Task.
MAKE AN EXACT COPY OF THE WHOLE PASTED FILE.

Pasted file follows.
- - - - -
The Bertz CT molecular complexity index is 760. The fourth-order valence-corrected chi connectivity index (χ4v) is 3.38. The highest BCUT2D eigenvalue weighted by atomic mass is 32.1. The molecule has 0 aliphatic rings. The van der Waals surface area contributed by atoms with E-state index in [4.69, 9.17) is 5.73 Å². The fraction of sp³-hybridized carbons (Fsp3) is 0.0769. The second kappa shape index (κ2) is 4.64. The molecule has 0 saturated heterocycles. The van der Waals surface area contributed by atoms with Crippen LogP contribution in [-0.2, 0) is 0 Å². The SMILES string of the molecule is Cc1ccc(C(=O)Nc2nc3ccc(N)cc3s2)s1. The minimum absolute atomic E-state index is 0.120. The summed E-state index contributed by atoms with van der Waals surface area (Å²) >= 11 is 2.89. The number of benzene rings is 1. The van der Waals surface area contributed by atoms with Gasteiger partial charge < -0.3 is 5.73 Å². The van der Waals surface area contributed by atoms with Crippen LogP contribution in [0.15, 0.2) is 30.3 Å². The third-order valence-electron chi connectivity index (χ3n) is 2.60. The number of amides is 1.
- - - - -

The Bertz CT molecular complexity index is 760. The fourth-order valence-corrected chi connectivity index (χ4v) is 3.38. The highest BCUT2D eigenvalue weighted by atomic mass is 32.1. The molecule has 0 aliphatic rings. The van der Waals surface area contributed by atoms with E-state index in [4.69, 9.17) is 5.73 Å². The fraction of sp³-hybridized carbons (Fsp3) is 0.0769. The second kappa shape index (κ2) is 4.64. The molecule has 0 saturated heterocycles. The van der Waals surface area contributed by atoms with Crippen LogP contribution in [-0.2, 0) is 0 Å². The SMILES string of the molecule is Cc1ccc(C(=O)Nc2nc3ccc(N)cc3s2)s1. The minimum absolute atomic E-state index is 0.120. The summed E-state index contributed by atoms with van der Waals surface area (Å²) >= 11 is 2.89. The number of benzene rings is 1. The van der Waals surface area contributed by atoms with Gasteiger partial charge < -0.3 is 5.73 Å². The van der Waals surface area contributed by atoms with Crippen LogP contribution in [0.15, 0.2) is 30.3 Å². The third-order valence-electron chi connectivity index (χ3n) is 2.60. The number of amides is 1.